The purpose of this paper is to develop a kind of low cost measuring system based on binocular vision sensor to detect both the weld pool geometry and root gap…
The purpose of this paper is to develop a kind of low cost measuring system based on binocular vision sensor to detect both the weld pool geometry and root gap simultaneously for robot welding process.
Two normal charge coupled device cameras are used for capturing clear images from two directions; one of them is used to measure the root gap and another one is used to measure the geometric parameters of the weld pool. Efforts are made from both hardware and software aspects to decrease the strong interferences in pulsed gas tungsten arc welding process, so that clear and steady images can be obtained. The grey level distribution characteristics of root gap edge and weld pool edge in images are analyzed and utilized for developing the image processing algorithms.
A solid foundation for seam tracking and penetration control of robot welding process can be established based on the binocular vision sensor.
The results show that the algorithms can extract the root gap edges and the contour of weld pool effectively, and then some geometric parameters can be calculated from the results.
The binocular vision system provides a new method for sensing of robot welding process.
With precursor software dating to 1972, multi‐LIS became the first commercially available, fully integrated library system in North America to run on the Unix operating system. In 1988, multiLIS developers, Sobeco Ernst & Young Inc. (SEY), ported multiLIS software to the MIPS Reduced Instruction Set Computer (RISC) processor, making it the First fully integrated software program to be available on a RISC platform. multiLIS fully supports both CAN/MARC and USMARC as well as the monographs specifications of UNIMARC. As the multiLIS software was developed in a resource‐sharing environment, consortiums are a natural market for the multiLIS product.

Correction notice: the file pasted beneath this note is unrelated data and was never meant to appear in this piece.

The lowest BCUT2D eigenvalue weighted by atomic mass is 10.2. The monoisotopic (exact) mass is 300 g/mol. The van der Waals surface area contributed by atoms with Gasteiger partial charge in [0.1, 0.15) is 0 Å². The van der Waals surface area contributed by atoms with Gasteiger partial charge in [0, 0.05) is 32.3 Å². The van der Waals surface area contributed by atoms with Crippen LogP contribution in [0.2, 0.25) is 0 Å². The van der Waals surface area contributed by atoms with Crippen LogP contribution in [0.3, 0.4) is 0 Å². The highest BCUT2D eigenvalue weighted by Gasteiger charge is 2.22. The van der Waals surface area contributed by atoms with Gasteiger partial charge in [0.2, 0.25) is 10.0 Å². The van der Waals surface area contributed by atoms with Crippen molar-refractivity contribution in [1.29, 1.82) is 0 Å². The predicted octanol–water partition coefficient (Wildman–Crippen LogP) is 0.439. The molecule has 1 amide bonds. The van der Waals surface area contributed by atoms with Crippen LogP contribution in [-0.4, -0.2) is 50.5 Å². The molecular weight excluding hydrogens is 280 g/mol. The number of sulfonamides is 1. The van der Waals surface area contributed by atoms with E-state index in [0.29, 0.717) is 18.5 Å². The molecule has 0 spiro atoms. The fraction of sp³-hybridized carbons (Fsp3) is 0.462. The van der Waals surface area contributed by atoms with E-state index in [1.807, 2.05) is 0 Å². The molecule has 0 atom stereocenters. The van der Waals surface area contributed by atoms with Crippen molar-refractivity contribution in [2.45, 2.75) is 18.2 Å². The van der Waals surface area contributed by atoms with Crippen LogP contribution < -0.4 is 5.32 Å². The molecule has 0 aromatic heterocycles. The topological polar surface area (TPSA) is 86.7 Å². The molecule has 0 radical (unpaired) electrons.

Global/national policy planning is guided by economic methods and predictions of growth, where indicators of success are measured according to a dominant view of progress…
Global/national policy planning is guided by economic methods and predictions of growth, where indicators of success are measured according to a dominant view of progress and sustainable development. Yet, despite widespread ratification of the Declaration on the Rights of Indigenous Peoples, Indigenous Peoples remain unrepresented in this dominant view. The structural and historical forces informing global policy thus inadvertently produce a pathway of development that is characterized by political, economic, and social exclusion where Indigenous Peoples’ agency, heritage, and culture remain marginalized. I argue that socio-cultural nuance (“the complete story”) is critical to policy planning if we are to honor the principal aim of the Sustainable Development Goals – “leave no-one behind”. This and other policy frameworks need an approach that is neither framed by Eurocentric objectives nor bound by measurable indicators. This requires consideration of Indigenous Worldviews in a way that mediates diverse social, economic, and political factors. In this chapter, I examine the limitations in current policy consultation practice, with a specific focus on the extractive industries sector, and examine the ways in which engagement with Indigenous Peoples’ “complete story” might inform policy in the pursuit of a sustainable development that leaves no-one behind and creates a bridge between dominant and marginalized forms of knowledge.